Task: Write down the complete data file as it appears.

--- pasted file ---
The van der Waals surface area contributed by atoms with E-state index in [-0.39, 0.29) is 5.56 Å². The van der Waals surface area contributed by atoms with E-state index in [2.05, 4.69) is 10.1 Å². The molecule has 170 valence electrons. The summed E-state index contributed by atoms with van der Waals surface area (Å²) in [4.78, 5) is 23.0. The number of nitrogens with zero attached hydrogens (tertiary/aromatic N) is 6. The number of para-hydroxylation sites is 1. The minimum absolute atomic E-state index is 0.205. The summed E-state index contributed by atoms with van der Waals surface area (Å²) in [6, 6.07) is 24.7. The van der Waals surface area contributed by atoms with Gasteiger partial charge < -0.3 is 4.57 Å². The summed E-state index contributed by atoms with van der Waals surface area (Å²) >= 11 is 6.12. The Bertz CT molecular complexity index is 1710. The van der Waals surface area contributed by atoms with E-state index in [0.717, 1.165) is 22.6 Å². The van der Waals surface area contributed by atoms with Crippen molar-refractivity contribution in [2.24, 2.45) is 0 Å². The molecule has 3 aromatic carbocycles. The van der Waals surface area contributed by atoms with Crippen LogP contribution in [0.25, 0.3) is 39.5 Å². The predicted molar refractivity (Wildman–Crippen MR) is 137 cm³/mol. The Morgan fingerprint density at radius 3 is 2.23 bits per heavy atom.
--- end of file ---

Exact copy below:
The van der Waals surface area contributed by atoms with E-state index in [-0.39, 0.29) is 5.56 Å². The van der Waals surface area contributed by atoms with E-state index in [2.05, 4.69) is 10.1 Å². The molecule has 170 valence electrons. The summed E-state index contributed by atoms with van der Waals surface area (Å²) in [4.78, 5) is 23.0. The number of nitrogens with zero attached hydrogens (tertiary/aromatic N) is 6. The number of para-hydroxylation sites is 1. The minimum absolute atomic E-state index is 0.205. The summed E-state index contributed by atoms with van der Waals surface area (Å²) in [6, 6.07) is 24.7. The van der Waals surface area contributed by atoms with Gasteiger partial charge < -0.3 is 4.57 Å². The summed E-state index contributed by atoms with van der Waals surface area (Å²) >= 11 is 6.12. The Bertz CT molecular complexity index is 1710. The van der Waals surface area contributed by atoms with E-state index in [0.717, 1.165) is 22.6 Å². The van der Waals surface area contributed by atoms with Crippen molar-refractivity contribution in [2.24, 2.45) is 0 Å². The molecule has 3 aromatic carbocycles. The van der Waals surface area contributed by atoms with Crippen LogP contribution in [0.25, 0.3) is 39.5 Å². The predicted molar refractivity (Wildman–Crippen MR) is 137 cm³/mol. The Morgan fingerprint density at radius 3 is 2.23 bits per heavy atom.